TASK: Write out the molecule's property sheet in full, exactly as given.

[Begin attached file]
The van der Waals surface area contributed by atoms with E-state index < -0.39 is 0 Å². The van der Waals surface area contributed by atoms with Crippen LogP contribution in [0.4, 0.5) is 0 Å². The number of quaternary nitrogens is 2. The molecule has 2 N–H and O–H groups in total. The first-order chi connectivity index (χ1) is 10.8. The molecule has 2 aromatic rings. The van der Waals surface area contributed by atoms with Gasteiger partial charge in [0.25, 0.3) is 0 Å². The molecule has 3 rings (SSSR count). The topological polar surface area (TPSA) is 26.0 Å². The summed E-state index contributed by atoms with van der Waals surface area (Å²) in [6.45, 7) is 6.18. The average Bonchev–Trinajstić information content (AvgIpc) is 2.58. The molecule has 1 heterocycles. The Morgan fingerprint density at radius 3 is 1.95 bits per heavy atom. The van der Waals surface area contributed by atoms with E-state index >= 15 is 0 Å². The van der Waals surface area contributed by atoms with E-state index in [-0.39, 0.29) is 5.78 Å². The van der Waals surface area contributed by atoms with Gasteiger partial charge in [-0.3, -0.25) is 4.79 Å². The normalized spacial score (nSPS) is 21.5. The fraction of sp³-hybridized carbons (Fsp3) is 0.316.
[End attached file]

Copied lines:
The van der Waals surface area contributed by atoms with E-state index < -0.39 is 0 Å². The van der Waals surface area contributed by atoms with Crippen LogP contribution in [0.4, 0.5) is 0 Å². The number of quaternary nitrogens is 2. The molecule has 2 N–H and O–H groups in total. The first-order chi connectivity index (χ1) is 10.8. The molecule has 2 aromatic rings. The van der Waals surface area contributed by atoms with Gasteiger partial charge in [0.25, 0.3) is 0 Å². The molecule has 3 rings (SSSR count). The topological polar surface area (TPSA) is 26.0 Å². The summed E-state index contributed by atoms with van der Waals surface area (Å²) in [6.45, 7) is 6.18. The average Bonchev–Trinajstić information content (AvgIpc) is 2.58. The molecule has 1 heterocycles. The Morgan fingerprint density at radius 3 is 1.95 bits per heavy atom. The van der Waals surface area contributed by atoms with E-state index >= 15 is 0 Å². The van der Waals surface area contributed by atoms with E-state index in [-0.39, 0.29) is 5.78 Å². The van der Waals surface area contributed by atoms with Gasteiger partial charge in [-0.3, -0.25) is 4.79 Å². The normalized spacial score (nSPS) is 21.5. The fraction of sp³-hybridized carbons (Fsp3) is 0.316.